The quality of mercy is not strain’d.
In one of William Shakespeare’s most elegant passages (that’s saying a lot folks) Portia reminds us – cross-dressed in the guise of Balthazar since women could not address the court – that the quality of mercy is twice-blessed, both by those that give, and those that receive.
Would that my HR peers read more Shakespeare.
In the last twenty years or more the shifts in our profession have been seismic. Some time ago we decided that “specialists” were too expensive so we started outsourcing the labor experts, the comp people, trainers, and then the HRIS folks had to go along with the OD geeks. We ran them off and saw that it was good. Or so we thought.
We stood naked before the business without our former offerings and the lowly title “generalist” just didn’t seen to have the right caché so we became business partners. HR business partners no less (in case anyone was confused). Some day someone is going to have explain to me what our HR business produced but that’s another blog for another day…
We were left largely following our clients around (who ironically enough did not have to label themselves ‘partners’) like the man with the shovel following the elephant cleaning up “issues” and “problems” in the workplace. In a sure sign of myopia we decided perpetual spring cleaning was the right solution and ran people off left and right sometimes for good reason but often in deference to the, gasp, partners who just didn’t want them around anymore.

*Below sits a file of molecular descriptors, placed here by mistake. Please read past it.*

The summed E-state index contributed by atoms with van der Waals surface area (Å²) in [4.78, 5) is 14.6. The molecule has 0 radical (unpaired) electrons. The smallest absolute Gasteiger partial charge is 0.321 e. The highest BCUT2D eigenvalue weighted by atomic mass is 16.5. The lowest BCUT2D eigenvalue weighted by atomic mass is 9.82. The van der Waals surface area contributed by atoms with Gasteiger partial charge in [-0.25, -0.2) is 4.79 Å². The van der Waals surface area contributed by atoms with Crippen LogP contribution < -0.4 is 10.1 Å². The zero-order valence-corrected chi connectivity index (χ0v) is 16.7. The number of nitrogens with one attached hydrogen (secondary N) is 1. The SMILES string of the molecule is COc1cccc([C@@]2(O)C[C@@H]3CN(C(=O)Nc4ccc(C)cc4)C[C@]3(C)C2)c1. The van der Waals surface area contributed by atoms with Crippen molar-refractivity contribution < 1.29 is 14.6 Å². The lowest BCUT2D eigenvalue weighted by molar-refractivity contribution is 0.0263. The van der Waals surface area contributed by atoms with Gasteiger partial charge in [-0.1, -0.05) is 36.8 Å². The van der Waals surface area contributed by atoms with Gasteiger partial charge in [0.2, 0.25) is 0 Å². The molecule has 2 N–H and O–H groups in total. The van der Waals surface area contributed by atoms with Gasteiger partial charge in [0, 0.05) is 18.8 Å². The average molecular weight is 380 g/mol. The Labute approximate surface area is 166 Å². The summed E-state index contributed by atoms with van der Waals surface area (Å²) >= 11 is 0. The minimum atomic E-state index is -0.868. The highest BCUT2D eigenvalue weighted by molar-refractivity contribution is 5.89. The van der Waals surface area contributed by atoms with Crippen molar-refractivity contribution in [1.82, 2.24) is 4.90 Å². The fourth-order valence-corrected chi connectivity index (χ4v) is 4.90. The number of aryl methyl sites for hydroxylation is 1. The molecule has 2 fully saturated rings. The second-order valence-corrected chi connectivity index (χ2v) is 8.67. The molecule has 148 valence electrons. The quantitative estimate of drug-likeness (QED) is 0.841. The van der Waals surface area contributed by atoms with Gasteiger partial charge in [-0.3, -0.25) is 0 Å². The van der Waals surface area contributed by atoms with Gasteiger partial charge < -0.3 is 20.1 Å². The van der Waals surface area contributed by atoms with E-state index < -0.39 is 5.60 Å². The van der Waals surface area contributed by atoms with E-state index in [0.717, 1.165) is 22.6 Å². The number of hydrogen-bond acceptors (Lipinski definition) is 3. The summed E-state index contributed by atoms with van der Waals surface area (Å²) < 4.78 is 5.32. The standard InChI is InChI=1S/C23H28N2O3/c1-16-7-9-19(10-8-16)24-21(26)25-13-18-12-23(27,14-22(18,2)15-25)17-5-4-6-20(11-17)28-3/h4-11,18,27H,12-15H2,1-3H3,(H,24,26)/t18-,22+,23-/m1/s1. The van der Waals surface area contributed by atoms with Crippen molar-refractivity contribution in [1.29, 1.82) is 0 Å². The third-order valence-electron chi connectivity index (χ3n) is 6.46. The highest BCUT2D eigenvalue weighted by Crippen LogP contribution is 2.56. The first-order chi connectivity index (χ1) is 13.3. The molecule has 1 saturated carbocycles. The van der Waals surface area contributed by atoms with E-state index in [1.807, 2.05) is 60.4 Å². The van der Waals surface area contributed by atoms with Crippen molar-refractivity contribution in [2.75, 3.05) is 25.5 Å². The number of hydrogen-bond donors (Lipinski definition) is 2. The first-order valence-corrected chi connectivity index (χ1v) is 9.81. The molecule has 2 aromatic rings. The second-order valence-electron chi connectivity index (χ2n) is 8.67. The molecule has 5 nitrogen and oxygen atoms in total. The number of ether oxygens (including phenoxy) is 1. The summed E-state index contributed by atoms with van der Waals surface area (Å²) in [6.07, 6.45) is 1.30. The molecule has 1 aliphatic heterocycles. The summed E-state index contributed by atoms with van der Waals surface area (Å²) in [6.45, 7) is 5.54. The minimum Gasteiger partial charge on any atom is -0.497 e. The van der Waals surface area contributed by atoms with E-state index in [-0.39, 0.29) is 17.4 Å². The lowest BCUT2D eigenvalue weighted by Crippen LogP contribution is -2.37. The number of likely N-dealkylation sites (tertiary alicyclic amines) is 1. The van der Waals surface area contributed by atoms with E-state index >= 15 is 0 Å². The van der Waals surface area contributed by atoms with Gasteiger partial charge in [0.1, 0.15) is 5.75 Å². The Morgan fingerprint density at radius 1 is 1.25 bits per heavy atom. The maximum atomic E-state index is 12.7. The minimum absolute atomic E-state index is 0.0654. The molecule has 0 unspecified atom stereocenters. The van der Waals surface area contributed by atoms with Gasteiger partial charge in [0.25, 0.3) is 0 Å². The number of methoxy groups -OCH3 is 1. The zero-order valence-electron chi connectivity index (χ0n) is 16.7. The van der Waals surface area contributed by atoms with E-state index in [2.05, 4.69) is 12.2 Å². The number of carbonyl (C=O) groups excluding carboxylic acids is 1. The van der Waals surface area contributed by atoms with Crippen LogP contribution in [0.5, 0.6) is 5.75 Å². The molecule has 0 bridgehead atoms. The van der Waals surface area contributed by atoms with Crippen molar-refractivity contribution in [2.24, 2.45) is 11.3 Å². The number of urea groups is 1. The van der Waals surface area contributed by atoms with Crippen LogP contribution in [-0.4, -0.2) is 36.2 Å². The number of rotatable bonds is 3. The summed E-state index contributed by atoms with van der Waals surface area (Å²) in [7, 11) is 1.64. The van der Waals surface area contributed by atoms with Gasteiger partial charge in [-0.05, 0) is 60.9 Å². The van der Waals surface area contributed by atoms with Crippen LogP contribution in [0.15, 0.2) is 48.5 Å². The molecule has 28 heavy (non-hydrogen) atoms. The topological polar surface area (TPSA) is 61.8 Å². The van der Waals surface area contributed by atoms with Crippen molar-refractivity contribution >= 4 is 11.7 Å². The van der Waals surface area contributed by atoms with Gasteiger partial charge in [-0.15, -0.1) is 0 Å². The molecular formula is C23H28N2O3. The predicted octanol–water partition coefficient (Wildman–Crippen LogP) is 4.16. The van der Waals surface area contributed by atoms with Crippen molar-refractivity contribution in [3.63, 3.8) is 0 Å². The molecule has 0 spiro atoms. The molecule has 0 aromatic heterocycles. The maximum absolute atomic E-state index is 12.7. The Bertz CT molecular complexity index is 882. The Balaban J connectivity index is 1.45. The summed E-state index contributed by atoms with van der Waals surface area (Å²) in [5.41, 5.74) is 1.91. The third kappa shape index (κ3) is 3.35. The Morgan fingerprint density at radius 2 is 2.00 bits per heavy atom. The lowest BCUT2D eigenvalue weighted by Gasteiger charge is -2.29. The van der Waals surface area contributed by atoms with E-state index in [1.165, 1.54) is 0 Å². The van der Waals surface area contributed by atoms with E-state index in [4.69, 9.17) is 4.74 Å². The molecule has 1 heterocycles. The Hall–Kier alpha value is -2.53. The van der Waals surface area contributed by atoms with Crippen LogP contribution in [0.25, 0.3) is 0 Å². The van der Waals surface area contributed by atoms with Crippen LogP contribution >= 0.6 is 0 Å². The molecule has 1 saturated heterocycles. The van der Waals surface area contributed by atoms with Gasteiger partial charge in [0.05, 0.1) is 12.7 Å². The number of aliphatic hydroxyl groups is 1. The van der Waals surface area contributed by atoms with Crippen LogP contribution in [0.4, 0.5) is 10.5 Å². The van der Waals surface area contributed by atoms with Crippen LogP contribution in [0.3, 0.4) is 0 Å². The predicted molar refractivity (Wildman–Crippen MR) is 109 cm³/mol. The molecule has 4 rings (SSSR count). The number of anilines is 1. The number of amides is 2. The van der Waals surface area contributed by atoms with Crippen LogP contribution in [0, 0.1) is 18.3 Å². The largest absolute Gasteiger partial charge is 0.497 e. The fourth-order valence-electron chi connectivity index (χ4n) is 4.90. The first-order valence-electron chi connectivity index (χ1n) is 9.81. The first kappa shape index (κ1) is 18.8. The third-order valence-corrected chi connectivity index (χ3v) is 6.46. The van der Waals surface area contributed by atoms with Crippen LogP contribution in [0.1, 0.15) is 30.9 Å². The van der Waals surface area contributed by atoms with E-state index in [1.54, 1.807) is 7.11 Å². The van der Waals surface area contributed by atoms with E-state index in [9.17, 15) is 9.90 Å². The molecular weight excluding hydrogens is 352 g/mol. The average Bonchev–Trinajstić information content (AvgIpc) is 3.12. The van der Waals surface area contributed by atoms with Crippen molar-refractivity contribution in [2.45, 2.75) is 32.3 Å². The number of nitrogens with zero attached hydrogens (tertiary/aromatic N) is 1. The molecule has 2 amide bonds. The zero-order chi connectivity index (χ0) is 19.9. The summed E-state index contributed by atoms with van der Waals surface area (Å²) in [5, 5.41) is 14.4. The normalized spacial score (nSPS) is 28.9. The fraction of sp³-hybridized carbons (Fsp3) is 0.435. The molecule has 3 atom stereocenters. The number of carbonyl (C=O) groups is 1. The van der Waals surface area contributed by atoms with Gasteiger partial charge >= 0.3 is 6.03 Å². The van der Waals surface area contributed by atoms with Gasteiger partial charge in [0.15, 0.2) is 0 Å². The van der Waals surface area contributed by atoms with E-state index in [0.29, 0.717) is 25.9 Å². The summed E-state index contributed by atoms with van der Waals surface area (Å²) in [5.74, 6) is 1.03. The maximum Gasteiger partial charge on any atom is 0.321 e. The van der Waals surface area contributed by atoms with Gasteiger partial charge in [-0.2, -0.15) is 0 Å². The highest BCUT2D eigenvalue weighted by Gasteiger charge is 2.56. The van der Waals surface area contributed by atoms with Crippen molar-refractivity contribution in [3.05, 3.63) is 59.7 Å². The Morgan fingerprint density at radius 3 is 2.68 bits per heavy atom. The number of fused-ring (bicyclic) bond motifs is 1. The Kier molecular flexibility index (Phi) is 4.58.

There is nothing more irritating than the sanctimonious HR person preaching morality – except for the HR partner who forgets the quality of mercy.
People are not assets. They do not represent cost. They are not a burden. They are the singular difference in your business. SouthWest Airlines has taught us this lesson for decades. Go study. And yet, in many industries the answer is often throw the baby out with the bathwater. We don’t teach managers how to provide feedback because they’re too busy. We don’t hold leadership accountable because we don’t have P/L responsibility. We don’t intervene because we don’t want to create an upset.
My good friend Dave Smith used to say if you don’t come to work willing to be fired every day you’re not pushing the boundaries. Dave took care of his people and invested in them not just with training and education but with feedback and development. It wasn’t moralistic or pontificating. It was healthy.
Today the HR peers are often as fast as if not faster than their business partners to advocate removal, dismissal and demotion for people whose primary sin seems to be working in leaderless organizations. When did we become so cold and callous? When did it become okay to throw away resources assuming there was a limitless supply of more and that the damage to our culture was insignificant? When did we decide blathering on about “engagement” was acceptable even as our employees feared our phone number showing up on their handset or our email in their inbox?
We have forgotten the quality of mercy, the gift or renewal. We have forgotten what used to make us truly a value add and a plus to the entire organization. We have forgotten the human side of enterprise (thank you Douglas Macgregor).
The quality of mercy is twice blest – but must be deployed in the first place to be blessed at all.